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The Actuary The magazine of the Institute & Faculty of Actuaries
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President’s address: Quality values

It was a pleasure and privilege to be in the company of many former presidents of the Institute and the Faculty recently. The value and relevance of their experience and wise counsel transcended the passage of time.

During our discussions the question was asked: “What is it that distinguishes the skills which actuaries bring to modern business life?” It seems to me that answering that question is fundamental to ensuring that our profession continues to play a highly valued role in business life both now and in the future.

Actuaries have regularly been at the forefront of new developments in finance: the analysis and consequent understanding of mortality data; the techniques to solve financial problems involving several different variables; the use of compound interest and discount rates.

While we continue to be among the leaders in developing techniques such as stochastic modelling, it is not, in my view, our tools and techniques which distinguish us but rather what we do with them. For many years insurance companies and pension funds were highly regulated and the benefits which policyholders and scheme members received contained significant discretionary elements. Actuaries, with their rare skills and strong professional ethos, became trusted pilots. It was to the actuary that boards and trustees looked to apply their skills to navigate the difficult course among the swirling currents of prudence, fairness and commercial viability.

Today the discretionary element is much less and regulators have typically been given most of the responsibility for setting the ‘correct’ course. Whether that has made the financial world a better or safer place is open to debate — but it is the current reality.

What then are the distinctive qualities and skills that actuaries bring in today’s world? Here are a few personal thoughts.

Long-term thinking: We are trained to think beyond the here and now. We can provide a counter balance to those whose measure of success focuses little further than next year’s profit and loss account.

Understanding data: We are an evidenced-based profession. We understand both the power and limitations of data.

Understanding models: Again we understand both the power and limitations of models, that their real value is in informing decisions not in making decisions.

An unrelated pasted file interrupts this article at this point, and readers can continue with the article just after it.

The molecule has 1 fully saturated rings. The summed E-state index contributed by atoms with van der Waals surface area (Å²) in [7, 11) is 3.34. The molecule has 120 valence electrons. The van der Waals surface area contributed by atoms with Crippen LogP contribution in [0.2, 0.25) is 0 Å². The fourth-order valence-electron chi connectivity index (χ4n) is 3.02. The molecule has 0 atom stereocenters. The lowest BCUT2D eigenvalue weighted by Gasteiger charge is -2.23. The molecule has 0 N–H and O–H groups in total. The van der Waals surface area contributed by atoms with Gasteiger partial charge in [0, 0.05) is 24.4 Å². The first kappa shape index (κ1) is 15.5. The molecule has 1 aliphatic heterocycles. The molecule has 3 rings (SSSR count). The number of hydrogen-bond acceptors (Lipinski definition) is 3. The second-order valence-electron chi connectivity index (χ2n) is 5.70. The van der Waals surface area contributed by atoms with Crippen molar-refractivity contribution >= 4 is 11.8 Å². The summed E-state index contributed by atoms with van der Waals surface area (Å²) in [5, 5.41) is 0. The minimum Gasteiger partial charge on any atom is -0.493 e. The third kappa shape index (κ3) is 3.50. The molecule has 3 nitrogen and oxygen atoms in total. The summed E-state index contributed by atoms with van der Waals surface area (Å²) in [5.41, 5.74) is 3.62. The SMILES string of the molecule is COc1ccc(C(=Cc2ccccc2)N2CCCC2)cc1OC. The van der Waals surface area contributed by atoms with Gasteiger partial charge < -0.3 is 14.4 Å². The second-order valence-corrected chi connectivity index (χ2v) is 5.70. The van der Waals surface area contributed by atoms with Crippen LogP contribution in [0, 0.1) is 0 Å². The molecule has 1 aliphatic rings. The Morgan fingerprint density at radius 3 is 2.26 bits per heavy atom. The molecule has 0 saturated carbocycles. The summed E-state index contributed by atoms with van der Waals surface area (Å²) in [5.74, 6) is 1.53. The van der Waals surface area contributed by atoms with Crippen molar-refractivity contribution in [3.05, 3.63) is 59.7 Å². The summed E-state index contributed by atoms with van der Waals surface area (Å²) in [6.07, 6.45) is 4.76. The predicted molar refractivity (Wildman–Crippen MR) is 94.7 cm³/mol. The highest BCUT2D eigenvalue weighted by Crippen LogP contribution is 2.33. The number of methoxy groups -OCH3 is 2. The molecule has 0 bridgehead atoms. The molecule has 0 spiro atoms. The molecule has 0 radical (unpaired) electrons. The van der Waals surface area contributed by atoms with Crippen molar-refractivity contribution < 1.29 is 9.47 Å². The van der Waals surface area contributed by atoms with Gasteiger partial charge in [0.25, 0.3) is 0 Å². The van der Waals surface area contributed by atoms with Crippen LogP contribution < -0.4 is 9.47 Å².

Multi-dimensional thinking: We are trained to think about the interactions of different factors, to see the bigger picture and, in consequence, to be able to better assess the full range of future outcomes.

Problem solving: We typically love problem solving. We are curious to find out what lies at the heart of the problem, energetic and resourceful to find solutions. Look at how the profession has transformed general insurance in less than two generations.

Professional backbone: Bolstered by our code and by an innate sense of public interest we are prepared to speak up when we feel it necessary. This list is by no means complete and I would be interested to hear from you what distinctive qualities you believe we bring to modern business life. None of the qualities listed above is unique to our profession but the combination is, in my view, very rare and something of which we should be proud.

We will keep our skills and techniques moving forward (CERA is a positive recent example). However, in a world where knowledge transfers easily and globally we will rarely (and only briefly) have unique tools. It is how we apply them which will continue to set us apart. We must continue to develop our reputation for communication and business awareness so that our advice is delivered in the current context.

We can learn much from our predecessors. We must apply ourselves to our challenges today as diligently as they did to theirs. If we do so and hold fast to our attributes we will enhance our great profession’s reputation and, in so doing, make the financial world a safer place.